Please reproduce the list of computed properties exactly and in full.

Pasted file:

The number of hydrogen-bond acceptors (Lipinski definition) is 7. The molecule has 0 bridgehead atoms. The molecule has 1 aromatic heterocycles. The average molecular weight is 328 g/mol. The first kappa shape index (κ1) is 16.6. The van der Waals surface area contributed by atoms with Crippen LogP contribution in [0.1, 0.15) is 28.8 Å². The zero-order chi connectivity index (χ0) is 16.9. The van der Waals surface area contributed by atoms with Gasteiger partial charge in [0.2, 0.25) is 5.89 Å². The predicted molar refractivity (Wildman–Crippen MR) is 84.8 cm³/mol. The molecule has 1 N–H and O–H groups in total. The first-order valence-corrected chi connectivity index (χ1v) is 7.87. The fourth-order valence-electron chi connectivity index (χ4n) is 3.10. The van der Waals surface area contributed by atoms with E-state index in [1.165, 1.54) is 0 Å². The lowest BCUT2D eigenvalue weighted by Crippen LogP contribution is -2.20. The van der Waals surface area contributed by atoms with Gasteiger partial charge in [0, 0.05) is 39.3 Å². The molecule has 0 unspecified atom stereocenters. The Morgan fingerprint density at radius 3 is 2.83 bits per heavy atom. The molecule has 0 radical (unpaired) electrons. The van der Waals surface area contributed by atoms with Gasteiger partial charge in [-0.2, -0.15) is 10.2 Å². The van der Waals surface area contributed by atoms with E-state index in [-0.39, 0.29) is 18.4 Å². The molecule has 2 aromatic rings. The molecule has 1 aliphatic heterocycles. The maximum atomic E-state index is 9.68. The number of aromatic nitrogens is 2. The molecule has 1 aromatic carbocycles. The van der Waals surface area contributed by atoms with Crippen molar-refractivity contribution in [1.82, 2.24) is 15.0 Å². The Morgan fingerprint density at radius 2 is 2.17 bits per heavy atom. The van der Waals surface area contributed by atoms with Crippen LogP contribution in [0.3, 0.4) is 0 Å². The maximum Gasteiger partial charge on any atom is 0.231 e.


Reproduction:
The number of hydrogen-bond acceptors (Lipinski definition) is 7. The molecule has 0 bridgehead atoms. The molecule has 1 aromatic heterocycles. The average molecular weight is 328 g/mol. The first kappa shape index (κ1) is 16.6. The van der Waals surface area contributed by atoms with Crippen LogP contribution in [0.1, 0.15) is 28.8 Å². The zero-order chi connectivity index (χ0) is 16.9. The van der Waals surface area contributed by atoms with Gasteiger partial charge in [0.2, 0.25) is 5.89 Å². The predicted molar refractivity (Wildman–Crippen MR) is 84.8 cm³/mol. The molecule has 1 N–H and O–H groups in total. The first-order valence-corrected chi connectivity index (χ1v) is 7.87. The fourth-order valence-electron chi connectivity index (χ4n) is 3.10. The van der Waals surface area contributed by atoms with E-state index in [1.165, 1.54) is 0 Å². The lowest BCUT2D eigenvalue weighted by Crippen LogP contribution is -2.20. The van der Waals surface area contributed by atoms with Gasteiger partial charge in [0, 0.05) is 39.3 Å². The molecule has 0 unspecified atom stereocenters. The Morgan fingerprint density at radius 3 is 2.83 bits per heavy atom. The molecule has 0 radical (unpaired) electrons. The van der Waals surface area contributed by atoms with Gasteiger partial charge in [-0.2, -0.15) is 10.2 Å². The van der Waals surface area contributed by atoms with E-state index in [-0.39, 0.29) is 18.4 Å². The molecule has 2 aromatic rings. The molecule has 1 aliphatic heterocycles. The maximum atomic E-state index is 9.68. The number of aromatic nitrogens is 2. The molecule has 1 aromatic carbocycles. The van der Waals surface area contributed by atoms with Crippen molar-refractivity contribution in [1.82, 2.24) is 15.0 Å². The Morgan fingerprint density at radius 2 is 2.17 bits per heavy atom. The van der Waals surface area contributed by atoms with Crippen LogP contribution in [0.3, 0.4) is 0 Å². The maximum Gasteiger partial charge on any atom is 0.231 e.